Teaching and Learning

Outstanding teaching is at the core of life at Yavneh College. Lessons are exciting and stimulating and pupils are challenged to think in creative ways. This is why academic results are exceptional, placing the school at the top of national league tables and on an annual basis.

  • Art

    The Art Department at Yavneh College provides pupils with a vibrant and stimulating environment for learning. We encourage and support individual pupil creativity and provide pupils with the skills and techniques to realise their ideas.

    Key stage 3
    At KS3, there is a big drive to develop drawing skills, which form the foundation for many of the other skill areas. Pupils complete three Drawing Assessments each academic year and this enables Art staff to track their progress in this area on a regular basis. We teach a variety of units which allow pupils to explore a wide range of materials, techniques and processes and to develop, review and refine their work. Skills we cover include; observational (tonal) drawing; high key and graphical drawing; mark-making and expressive line; printmaking (stencilling/mono-printing, lino-printing, etching and embossing); ceramics – building with slabs, imprinting, using the potter’s wheel, glazing; watercolour and acrylic painting; using pen and ink; collage; sculpture and mixing media – using plaster/modroc, wire mesh, cardboard, paper etc. Pupils will also explore how to analyse and respond to the work of artists and craftspeople. Our Enrichment programme is vast, covering a variety of Art areas from Interior Design or Set Design (for school productions) to Illustration or Photography. These sessions are teacher-led and supported by Sixth Form students. The uptake for Art Enrichments is always very popular, as they give pupils the opportunity to explore new techniques and approaches outside of their lessons.

    Key Stage 4
    GCSE pupils explore themes such as ‘Decadence and Decay’, ‘Adorn and Embellish’, ‘Identity’ and ‘Past Present and Future’. We follow the Edexcel Art and Design GCSE course, which encourages creativity and diversity of work. The course is made up of two units; coursework, which accounts for 60% of the total grade and a timed test, accounting for 40% of the total grade. Pupils are taught a variety of new skills, leading on from KS3 lessons and explore working in a range of media. Disciplines explored include photography, textiles, and sculpture to video art and installation. The department encourages pupils to visit galleries to enhance their understanding of others’ work and enjoy examples in-situ. We regularly lead trips to the National Gallery, Tate Britain and Tate Modern. Select pupils have previously visited Hertswood School and the Moda Centre for a silk screen workshop. We have also held in-house printmaking, felting and ceramics workshops to extend pupils’ skills.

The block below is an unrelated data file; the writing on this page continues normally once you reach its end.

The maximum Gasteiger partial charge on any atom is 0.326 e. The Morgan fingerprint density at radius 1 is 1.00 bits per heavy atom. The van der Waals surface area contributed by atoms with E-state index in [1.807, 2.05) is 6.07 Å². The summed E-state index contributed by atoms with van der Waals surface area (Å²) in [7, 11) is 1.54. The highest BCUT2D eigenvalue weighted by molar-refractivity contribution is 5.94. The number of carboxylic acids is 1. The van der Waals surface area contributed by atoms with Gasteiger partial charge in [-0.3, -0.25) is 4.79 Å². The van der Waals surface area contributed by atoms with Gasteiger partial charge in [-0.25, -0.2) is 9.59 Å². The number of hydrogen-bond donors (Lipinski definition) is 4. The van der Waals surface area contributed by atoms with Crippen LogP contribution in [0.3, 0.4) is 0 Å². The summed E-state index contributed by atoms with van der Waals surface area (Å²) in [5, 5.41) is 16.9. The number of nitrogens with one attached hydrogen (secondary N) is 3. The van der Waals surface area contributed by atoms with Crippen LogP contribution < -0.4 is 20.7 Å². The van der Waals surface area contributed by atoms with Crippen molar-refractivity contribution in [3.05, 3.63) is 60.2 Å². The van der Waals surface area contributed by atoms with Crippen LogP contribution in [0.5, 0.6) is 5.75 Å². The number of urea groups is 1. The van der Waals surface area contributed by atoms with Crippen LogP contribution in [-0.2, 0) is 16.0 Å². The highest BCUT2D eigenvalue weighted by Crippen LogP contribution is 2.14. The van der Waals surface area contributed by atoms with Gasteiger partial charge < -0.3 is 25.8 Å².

• Computing

    Key Stage 3

    Pupils in Key Stage 3 have 2 lessons of Computing per fortnight.  We follow the National Curriculum for Computing, which includes areas as diverse as finding out how computers follow precise sets of instructions called algorithms, how to convert these into computer code (programming) and how computer hardware is designed to carry out certain tasks.  We also teach pupils how to use common office applications to carry out everyday activities as well as how to research and present topics with regard to reliability and bias.  We normally try to offer a coding enrichment of some sort and often offer creative computing which involves using software such as Adobe Flash or Photoshop to create animations and artwork.
    Key Stage 4

    Key Stage 4 pupils take the new OCR board GCSE 9-1 in Computer Science.  The GCSE is assessed by 2 externally assessed written papers and a Non Examined Assessment (NEA) which is a project undertaken in class and marked by the class teacher.  Paper 1 deals with hardware, networking and the ethical implications of using computers.  Paper 2 focusses on algorithms i.e. the computational thinking behind the way in which a programmer tries to solve a problem.  It also deals with issues surrounding how real world data can be represented in digital form.  The NEA consists of 3 programming tasks set by the exam board which the student must plan out and program in lesson time under controlled conditions.  We use the Python programming language for this assessment.

  • Design and Technology

    Key Stage 3

    Yavneh College firmly believes that Design and Technology as well as being an academic subject, also teaches pupils practical skills which will help them throughout their lives.  

    At Yavneh College Design and Technology is taught as the following four subjects:

    • Resistant Materials
    • Systems and Control
    • Food and Nutrition
    • Graphics